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light question


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#101 chimp

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Posted 02 August 2007 - 06:22 PM

If I knew the answer to that from my own experience I would tell ya but alas, I do not...never used any type of artificial light for mine. Only indirect sunlight from a nearby window for me.

#102 windstarke

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Posted 07 August 2007 - 12:21 AM

ive read that light is used to initiate fruiting as well as make the shrooms grow upright.

so, does the direction of the light matter at all?

like...should the light be pointing downwards towards the shrooms so they grow upright or does it not matter if they are on the sides of the fruiting chamber?

#103 eastwood

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Posted 07 August 2007 - 12:46 AM

basicalley light makes pinning and gives the mushrooms direction to grow thats all

#104 goldenteacher1163

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Posted 07 August 2007 - 06:16 AM

I would have to say that the light direction is up to you but straight down would resemble a natural habitat the best and that is what we are always trying our best to achieve. We strive to copy the original environment to the best of our ability so that the fungi in return grows to the best of its ability. Hope this helps

#105 TVCasualty

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Posted 07 August 2007 - 08:05 AM

When I'm fruiting a cake in the traditional way (direct in a terrarium or FC and not crumbled into something or invitro) then I often get mushrooms pointing straight up and straight down on the same cake in the same flush, and sometimes looping in a circle back in on themselves as they chase the light coming from all directions.

As the light bounces off the interior surfaces of the FC, including the bottom (especially if it's perlite or white plastic), it makes them point any which way, which is not a big deal unless you are trying to make prints. In that case you want the mushrooms you print to be straight up so the gills always point down for a clean print.

When growing in plastic trays (not cakes), the plastic is often not totally opaque. Hold a tray up to a bright light and if there's any light making it through then you're going to have more mushrooms popping up from the sides and bottom of the substrate than from a tray that blocks all light. So although it's not really an issue of the light's direction, when light can penetrate a tray it can make harvesting a pain in the ass.

In any context, when the light is coming from a specific direction, like from through a window across the room, the mushrooms will all point at it. Makes for a neat look sometimes when a huge pinset is all leaning a little to one side, but it's nothing to be concerned about. In most FC 's, light coming from one side will likely be scattered and reflected off any reflective interior surfaces so the mushrooms more-or-less point up. In nature, the light only comes from above for a short period of the day, but the Sun's motion across the sky cancels the effects of the shallower angles of sunrise and sunset so they point up. I've read that air currents also play a role in helping a mushroom orient itself, but I don't know how that works.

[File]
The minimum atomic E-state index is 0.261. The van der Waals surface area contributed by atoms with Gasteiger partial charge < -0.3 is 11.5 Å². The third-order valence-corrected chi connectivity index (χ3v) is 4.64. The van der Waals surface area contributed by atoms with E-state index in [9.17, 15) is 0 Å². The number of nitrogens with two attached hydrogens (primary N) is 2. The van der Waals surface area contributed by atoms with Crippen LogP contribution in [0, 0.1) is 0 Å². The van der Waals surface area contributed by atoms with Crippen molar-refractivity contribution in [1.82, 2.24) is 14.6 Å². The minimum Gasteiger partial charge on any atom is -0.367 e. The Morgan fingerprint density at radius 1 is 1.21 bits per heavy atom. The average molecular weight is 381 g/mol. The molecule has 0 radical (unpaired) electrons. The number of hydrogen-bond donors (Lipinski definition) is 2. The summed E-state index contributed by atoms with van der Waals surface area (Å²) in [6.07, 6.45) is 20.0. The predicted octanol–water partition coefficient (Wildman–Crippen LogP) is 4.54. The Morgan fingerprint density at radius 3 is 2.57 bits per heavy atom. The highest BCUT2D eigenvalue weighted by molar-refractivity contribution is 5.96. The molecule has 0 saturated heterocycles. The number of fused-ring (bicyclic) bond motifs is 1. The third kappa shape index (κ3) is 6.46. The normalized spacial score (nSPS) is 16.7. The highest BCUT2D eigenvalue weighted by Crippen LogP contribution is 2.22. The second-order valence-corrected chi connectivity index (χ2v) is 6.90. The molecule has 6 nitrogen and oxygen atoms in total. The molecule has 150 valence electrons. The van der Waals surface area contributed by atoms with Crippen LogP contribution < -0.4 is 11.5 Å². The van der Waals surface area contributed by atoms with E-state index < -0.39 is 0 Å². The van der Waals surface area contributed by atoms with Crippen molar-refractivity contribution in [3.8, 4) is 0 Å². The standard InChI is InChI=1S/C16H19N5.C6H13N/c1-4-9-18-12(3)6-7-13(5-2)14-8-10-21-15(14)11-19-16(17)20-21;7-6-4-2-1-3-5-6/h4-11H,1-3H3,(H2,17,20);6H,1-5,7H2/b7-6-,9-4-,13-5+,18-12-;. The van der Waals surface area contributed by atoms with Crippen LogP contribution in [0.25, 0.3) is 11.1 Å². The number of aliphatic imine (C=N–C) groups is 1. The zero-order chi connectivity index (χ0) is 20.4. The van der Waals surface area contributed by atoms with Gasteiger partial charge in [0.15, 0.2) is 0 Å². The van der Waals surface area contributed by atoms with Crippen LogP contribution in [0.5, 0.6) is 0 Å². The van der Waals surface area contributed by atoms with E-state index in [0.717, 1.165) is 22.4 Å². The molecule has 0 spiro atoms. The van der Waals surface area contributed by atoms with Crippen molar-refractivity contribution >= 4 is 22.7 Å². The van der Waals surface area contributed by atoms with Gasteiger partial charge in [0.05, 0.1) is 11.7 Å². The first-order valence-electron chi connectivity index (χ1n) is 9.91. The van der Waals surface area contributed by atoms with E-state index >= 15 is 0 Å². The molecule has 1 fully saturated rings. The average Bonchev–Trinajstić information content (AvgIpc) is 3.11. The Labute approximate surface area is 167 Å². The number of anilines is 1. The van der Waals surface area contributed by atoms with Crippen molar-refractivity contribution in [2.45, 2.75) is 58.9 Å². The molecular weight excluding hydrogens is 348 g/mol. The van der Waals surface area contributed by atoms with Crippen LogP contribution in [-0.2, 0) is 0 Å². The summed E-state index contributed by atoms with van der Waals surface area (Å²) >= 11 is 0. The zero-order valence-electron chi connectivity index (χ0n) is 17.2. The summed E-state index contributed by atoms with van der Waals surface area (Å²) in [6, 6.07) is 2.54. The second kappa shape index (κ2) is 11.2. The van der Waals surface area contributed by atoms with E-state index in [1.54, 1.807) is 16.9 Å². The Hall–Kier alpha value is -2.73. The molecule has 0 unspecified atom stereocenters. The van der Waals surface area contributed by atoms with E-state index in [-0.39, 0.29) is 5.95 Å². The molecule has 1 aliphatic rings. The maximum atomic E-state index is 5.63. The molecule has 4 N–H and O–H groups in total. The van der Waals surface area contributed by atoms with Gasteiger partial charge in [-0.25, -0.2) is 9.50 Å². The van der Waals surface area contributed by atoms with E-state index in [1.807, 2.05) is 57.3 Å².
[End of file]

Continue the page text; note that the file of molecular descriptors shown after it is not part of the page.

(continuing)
#106 Hippie3

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Posted 07 August 2007 - 08:31 AM

grow towards the light

#107 windstarke

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Posted 07 August 2007 - 03:47 PM

thx everyone for the answers! :D

#108 lylos

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Posted 15 August 2007 - 01:06 PM

When growing invitro in jars, when do you add light? Also, when giving light, does it need 24 hour light or only a certain interval of light.

#109 Guest_lost_onabbey_rd_*

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Posted 15 August 2007 - 01:19 PM

if doing invitro you will want to start exposing to light from day 1.. a few mins a day will be fine. i normaly take them out of the drawer once a day to check progress and to check for contams.. just be sure not to tip the jars when checking them.. try to keep them level as possible or you risk comprimising the verm barrier. the need suprisingly little light to initiate pinning.
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#110 lylos

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Posted 15 August 2007 - 03:21 PM

if doing invitro you will want to start exposing to light from day 1.. a few mins a day will be fine. i normaly take them out of the drawer once a day to check progress and to check for contams.. just be sure not to tip the jars when checking them.. try to keep them level as possible or you risk comprimising the verm barrier. the need suprisingly little light to initiate pinning.
lost


So just a couple minutes a day should be sufficient? And this starts from day one, right after inoculation?

#111 CoyoteMesc

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Posted 15 August 2007 - 04:46 PM

Yes, from day one.
You can expose em for longer periods if you like.
Just the typical daytime room light is sufficient.




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